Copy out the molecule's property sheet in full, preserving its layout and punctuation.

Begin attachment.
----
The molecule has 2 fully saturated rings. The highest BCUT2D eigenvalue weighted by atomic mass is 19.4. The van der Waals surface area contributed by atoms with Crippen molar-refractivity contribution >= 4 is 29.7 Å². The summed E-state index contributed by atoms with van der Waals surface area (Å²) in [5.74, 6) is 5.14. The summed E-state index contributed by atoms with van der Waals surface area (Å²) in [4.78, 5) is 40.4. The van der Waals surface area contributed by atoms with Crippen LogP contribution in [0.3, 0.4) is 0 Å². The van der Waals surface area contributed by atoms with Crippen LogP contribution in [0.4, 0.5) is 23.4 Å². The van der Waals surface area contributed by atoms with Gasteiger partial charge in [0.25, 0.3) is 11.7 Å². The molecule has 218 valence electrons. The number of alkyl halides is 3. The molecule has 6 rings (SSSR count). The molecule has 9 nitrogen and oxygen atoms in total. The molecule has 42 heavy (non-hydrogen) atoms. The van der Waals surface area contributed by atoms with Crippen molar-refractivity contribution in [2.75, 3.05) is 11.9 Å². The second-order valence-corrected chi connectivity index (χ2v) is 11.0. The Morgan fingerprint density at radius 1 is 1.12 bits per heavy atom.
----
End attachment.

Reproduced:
The molecule has 2 fully saturated rings. The highest BCUT2D eigenvalue weighted by atomic mass is 19.4. The van der Waals surface area contributed by atoms with Crippen molar-refractivity contribution >= 4 is 29.7 Å². The summed E-state index contributed by atoms with van der Waals surface area (Å²) in [5.74, 6) is 5.14. The summed E-state index contributed by atoms with van der Waals surface area (Å²) in [4.78, 5) is 40.4. The van der Waals surface area contributed by atoms with Crippen LogP contribution in [0.3, 0.4) is 0 Å². The van der Waals surface area contributed by atoms with Crippen LogP contribution in [0.4, 0.5) is 23.4 Å². The van der Waals surface area contributed by atoms with Gasteiger partial charge in [0.25, 0.3) is 11.7 Å². The molecule has 218 valence electrons. The number of alkyl halides is 3. The molecule has 6 rings (SSSR count). The molecule has 9 nitrogen and oxygen atoms in total. The molecule has 42 heavy (non-hydrogen) atoms. The van der Waals surface area contributed by atoms with Crippen molar-refractivity contribution in [2.75, 3.05) is 11.9 Å². The second-order valence-corrected chi connectivity index (χ2v) is 11.0. The Morgan fingerprint density at radius 1 is 1.12 bits per heavy atom.